Clyde Mine Explosion

The Washington Penna, Daily Reporter
Saturday, October 14, 1905
Fate of the Six Entombed Men
Is Not Known—Smoke and
Bad Air
Special to the Reporter.
     Brownsville, Pa., Oct. 14.—The fire in the Clyde mine at Fredericktown 
is still burning furiously. Whether any of the six entombed men survive is 
not known. Rescue parties worked in short shifts throughout the night. The 
smoke is dense and the air bad. The entombed men are 1,500 feet back in 
the mine. All efforts are making to brattice off the burning portion 
and cut a way around to reach the men.

     Fredericktown, Oct. 14,--The coal mine at this place operated by 
the Clyde Coal company, is on fire and back in the mine fully half a mile 
six men are imprisoned by the flames that are raging between them and 
liberty. Rescue parties are exhausting every effort to reach the entombed men, 
but only a slight hope is held out to the friends of the imprisoned 
men that they will be found living should the rescuers succeed in reaching 
them. It is the general opinion that the six men are already dead. 
The entombed men are:
George Kelly, driver, married.
Homer Harvey, driver, married.
Richard March, miner, married.
Richard Moffy, miner, married.
Ponal Lorenzo, miner, married.
Cesto Benardini, miner, single.
     The fire started Friday afternoon at 1:30 and although the origin is 
not definitely known, it is believed to have started from a short circuited 
electric wire setting fire to a brattice cloth which is placed in the 
entries throughout the mine to change the air currents. The fire was soon 
discovered and a general alarm was at once given. At the time there were 
between 150 and 200 men in the mine but with the exception of the six 
entombed miners all were brought to the surface without serious injury.

Six Men Missing.
     When the men were mustered at the mouth of the mine it was then discovered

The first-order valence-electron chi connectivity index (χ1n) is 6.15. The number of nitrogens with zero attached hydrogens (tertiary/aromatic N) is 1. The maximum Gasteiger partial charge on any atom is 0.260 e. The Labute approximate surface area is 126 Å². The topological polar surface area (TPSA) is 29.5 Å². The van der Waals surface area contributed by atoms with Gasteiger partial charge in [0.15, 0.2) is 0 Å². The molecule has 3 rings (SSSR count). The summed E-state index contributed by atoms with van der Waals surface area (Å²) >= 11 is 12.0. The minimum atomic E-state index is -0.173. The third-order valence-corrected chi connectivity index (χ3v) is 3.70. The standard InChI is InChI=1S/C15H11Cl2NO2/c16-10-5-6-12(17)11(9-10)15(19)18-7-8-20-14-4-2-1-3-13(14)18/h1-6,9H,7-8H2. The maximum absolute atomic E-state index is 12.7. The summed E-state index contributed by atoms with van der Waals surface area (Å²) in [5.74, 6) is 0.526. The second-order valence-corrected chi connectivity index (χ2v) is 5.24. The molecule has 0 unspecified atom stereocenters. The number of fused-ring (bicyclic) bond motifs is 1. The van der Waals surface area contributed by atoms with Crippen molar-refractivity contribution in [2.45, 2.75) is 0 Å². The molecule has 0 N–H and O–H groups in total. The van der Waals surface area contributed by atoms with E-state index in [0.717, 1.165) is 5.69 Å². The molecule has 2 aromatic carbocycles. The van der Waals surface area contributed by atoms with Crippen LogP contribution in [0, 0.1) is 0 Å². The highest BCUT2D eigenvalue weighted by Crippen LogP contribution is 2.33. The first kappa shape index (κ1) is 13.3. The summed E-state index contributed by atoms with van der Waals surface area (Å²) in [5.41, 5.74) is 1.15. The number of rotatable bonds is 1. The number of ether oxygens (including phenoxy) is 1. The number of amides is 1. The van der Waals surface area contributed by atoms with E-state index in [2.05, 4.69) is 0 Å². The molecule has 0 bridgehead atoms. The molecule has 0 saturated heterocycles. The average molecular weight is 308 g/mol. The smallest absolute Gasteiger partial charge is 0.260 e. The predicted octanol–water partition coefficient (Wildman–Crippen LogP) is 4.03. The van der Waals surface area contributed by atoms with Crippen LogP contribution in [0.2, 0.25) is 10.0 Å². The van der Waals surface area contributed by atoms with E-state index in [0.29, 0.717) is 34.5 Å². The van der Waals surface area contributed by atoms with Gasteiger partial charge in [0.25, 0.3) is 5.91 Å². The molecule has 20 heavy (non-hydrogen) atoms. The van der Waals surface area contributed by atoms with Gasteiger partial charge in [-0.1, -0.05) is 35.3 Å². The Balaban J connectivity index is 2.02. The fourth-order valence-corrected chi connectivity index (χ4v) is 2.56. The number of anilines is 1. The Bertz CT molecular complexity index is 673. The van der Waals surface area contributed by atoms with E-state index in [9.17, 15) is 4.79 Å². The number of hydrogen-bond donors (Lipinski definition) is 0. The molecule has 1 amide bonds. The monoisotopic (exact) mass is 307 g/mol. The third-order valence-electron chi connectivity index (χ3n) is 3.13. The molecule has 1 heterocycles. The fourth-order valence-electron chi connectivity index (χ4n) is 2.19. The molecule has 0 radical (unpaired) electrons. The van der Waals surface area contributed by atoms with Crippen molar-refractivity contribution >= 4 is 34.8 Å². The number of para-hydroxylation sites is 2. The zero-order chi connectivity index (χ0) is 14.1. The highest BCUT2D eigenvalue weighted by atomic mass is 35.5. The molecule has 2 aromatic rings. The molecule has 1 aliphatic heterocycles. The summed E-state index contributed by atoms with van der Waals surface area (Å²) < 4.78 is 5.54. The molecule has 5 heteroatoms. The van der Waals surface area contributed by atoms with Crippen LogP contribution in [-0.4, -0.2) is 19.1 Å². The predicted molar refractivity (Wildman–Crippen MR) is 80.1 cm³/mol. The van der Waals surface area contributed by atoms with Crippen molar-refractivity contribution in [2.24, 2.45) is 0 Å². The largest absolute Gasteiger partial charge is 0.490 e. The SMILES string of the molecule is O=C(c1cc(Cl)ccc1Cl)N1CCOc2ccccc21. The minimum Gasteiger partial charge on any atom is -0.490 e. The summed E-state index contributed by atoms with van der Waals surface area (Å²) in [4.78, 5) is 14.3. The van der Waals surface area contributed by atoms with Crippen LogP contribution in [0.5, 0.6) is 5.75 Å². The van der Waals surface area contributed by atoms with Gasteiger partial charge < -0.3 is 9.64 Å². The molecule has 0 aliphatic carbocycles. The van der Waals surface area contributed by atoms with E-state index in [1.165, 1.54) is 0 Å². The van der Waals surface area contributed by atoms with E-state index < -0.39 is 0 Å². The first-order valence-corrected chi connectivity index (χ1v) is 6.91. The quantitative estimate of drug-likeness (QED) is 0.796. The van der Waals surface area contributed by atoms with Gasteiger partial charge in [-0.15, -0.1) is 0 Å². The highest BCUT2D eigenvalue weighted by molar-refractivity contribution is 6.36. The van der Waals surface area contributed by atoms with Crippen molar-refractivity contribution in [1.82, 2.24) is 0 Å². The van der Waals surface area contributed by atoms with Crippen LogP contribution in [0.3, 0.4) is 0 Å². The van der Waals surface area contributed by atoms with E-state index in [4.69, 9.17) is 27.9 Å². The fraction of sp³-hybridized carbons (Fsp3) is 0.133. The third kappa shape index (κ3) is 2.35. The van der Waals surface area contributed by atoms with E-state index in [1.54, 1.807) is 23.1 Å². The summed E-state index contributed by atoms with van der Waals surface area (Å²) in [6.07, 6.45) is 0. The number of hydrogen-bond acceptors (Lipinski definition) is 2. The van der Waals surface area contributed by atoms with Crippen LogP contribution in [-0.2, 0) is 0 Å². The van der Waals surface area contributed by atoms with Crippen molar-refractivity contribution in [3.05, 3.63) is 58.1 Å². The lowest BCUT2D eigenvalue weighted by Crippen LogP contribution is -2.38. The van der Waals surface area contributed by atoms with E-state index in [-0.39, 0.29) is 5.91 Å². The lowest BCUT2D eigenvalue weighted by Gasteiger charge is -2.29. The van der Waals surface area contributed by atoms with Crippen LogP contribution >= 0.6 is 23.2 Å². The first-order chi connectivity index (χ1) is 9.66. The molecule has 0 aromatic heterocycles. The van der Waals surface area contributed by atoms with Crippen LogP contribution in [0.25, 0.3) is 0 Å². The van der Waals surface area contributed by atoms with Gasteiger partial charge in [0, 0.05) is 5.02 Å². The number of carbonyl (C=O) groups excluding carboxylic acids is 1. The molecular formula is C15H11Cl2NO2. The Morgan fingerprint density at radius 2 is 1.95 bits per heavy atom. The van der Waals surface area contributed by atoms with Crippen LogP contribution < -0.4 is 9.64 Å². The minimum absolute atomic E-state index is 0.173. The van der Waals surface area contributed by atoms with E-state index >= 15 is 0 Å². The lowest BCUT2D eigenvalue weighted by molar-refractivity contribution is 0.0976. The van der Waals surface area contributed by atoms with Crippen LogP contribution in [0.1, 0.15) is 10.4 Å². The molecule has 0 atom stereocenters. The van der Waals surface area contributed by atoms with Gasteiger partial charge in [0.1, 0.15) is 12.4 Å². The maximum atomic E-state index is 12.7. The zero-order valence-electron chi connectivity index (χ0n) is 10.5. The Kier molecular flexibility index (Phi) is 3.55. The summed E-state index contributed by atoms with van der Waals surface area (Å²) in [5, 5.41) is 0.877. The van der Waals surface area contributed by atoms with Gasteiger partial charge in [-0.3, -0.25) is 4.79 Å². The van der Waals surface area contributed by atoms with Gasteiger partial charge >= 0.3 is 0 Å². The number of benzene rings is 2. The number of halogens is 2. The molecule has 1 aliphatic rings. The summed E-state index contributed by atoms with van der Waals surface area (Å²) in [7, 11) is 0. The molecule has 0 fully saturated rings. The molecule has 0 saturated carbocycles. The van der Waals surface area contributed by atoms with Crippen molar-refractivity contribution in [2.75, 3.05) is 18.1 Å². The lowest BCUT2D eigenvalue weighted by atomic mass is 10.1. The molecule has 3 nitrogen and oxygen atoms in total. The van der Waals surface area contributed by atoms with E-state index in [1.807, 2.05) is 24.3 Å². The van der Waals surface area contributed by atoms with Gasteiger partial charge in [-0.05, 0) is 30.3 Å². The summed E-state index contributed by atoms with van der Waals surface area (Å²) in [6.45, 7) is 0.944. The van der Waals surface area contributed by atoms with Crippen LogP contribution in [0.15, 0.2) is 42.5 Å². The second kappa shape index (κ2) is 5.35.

that six were missing and the pit boss bethought himself of six men who were 
at work to a room in the furthermost part of the mine, fully a half mile 
from the shaft. It was too late to give them warning but hardy miners 
willingly exposed themselves in attempting to save their comrades. 
Several of them attempted to get back through the entry, but were driven 
back by the deadly gases, which had already generated and as a portion of 
the entry where the fire had originated was a seething furnace. By lying 
flat keeping his head close to the bottom of the entry one of the rescuers 
gave George Kelly the warning as he was bringing a car toward the pit 
entrance. When given the warning he stated he would bring his horse with 
him but by the time he had unhitched the animal the only means of escape 
was cut off and it is feared Kelly also met the horrible fate of his companions 
because of his affection for a faithful brute with which he had worked for 

Two Men Injured.
     As soon as it was learned that the six men were entombed steps were 
taken toward supplying them with pure air, if possible, until a rescue party 
would be enabled to reach them. The large fan above ground, used in force air 
into the mine, was reversed and used to draw the smoke out of the mine, 
as deadly gases were generating and a portion of the mine was rapidly 
becoming a veritable hell. Two men were operating the fan and looking 
after the machinery at the powerhouse and in attempting to enter the fan 
house were badly burned by an explosion. 
They were:
Robert Virgin, Millsboro, digger, badly burned about the face and abdomen, 
will die.
L.D. Wood, Millsboro, married, burned about the face and back, will recover.
     About 4 o’clock in the afternoon something went wrong with the fan and 
the two men opened the door to the fan room to adjust it, one of them carrying 
a torch. The room was filled with the smoke and sulphurous gases, which 
were being drawn out of the mine, and no sooner had the man with the torch 
entered than a terrific explosion occurred, caused by the gases being 
ignited. The two were hurled across the room by the explosion and soon 
the whole interior was a mass of flames and before the miners could 
escape they sustained severe burns. Others came to their rescue and soon 
the fire was extinguished, but the fan was wrecked.

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